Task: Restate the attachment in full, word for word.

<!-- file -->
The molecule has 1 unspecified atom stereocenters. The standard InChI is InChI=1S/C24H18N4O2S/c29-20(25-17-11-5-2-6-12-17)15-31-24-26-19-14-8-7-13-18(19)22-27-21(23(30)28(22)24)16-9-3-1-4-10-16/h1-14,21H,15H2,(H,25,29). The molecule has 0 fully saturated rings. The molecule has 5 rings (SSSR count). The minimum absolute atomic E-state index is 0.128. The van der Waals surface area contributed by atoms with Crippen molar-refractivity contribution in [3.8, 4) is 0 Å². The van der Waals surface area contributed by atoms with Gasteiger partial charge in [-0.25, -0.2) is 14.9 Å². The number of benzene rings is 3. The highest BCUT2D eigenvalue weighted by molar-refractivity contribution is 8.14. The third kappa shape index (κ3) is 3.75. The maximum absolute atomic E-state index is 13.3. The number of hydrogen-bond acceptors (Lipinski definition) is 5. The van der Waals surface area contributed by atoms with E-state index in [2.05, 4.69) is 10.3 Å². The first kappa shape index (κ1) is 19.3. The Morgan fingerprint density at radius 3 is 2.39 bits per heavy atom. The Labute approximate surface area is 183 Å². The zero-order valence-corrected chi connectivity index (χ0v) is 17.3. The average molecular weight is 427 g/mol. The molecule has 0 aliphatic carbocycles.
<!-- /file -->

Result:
The molecule has 1 unspecified atom stereocenters. The standard InChI is InChI=1S/C24H18N4O2S/c29-20(25-17-11-5-2-6-12-17)15-31-24-26-19-14-8-7-13-18(19)22-27-21(23(30)28(22)24)16-9-3-1-4-10-16/h1-14,21H,15H2,(H,25,29). The molecule has 0 fully saturated rings. The molecule has 5 rings (SSSR count). The minimum absolute atomic E-state index is 0.128. The van der Waals surface area contributed by atoms with Crippen molar-refractivity contribution in [3.8, 4) is 0 Å². The van der Waals surface area contributed by atoms with Gasteiger partial charge in [-0.25, -0.2) is 14.9 Å². The number of benzene rings is 3. The highest BCUT2D eigenvalue weighted by molar-refractivity contribution is 8.14. The third kappa shape index (κ3) is 3.75. The maximum absolute atomic E-state index is 13.3. The number of hydrogen-bond acceptors (Lipinski definition) is 5. The van der Waals surface area contributed by atoms with E-state index in [2.05, 4.69) is 10.3 Å². The first kappa shape index (κ1) is 19.3. The Morgan fingerprint density at radius 3 is 2.39 bits per heavy atom. The Labute approximate surface area is 183 Å². The zero-order valence-corrected chi connectivity index (χ0v) is 17.3. The average molecular weight is 427 g/mol. The molecule has 0 aliphatic carbocycles.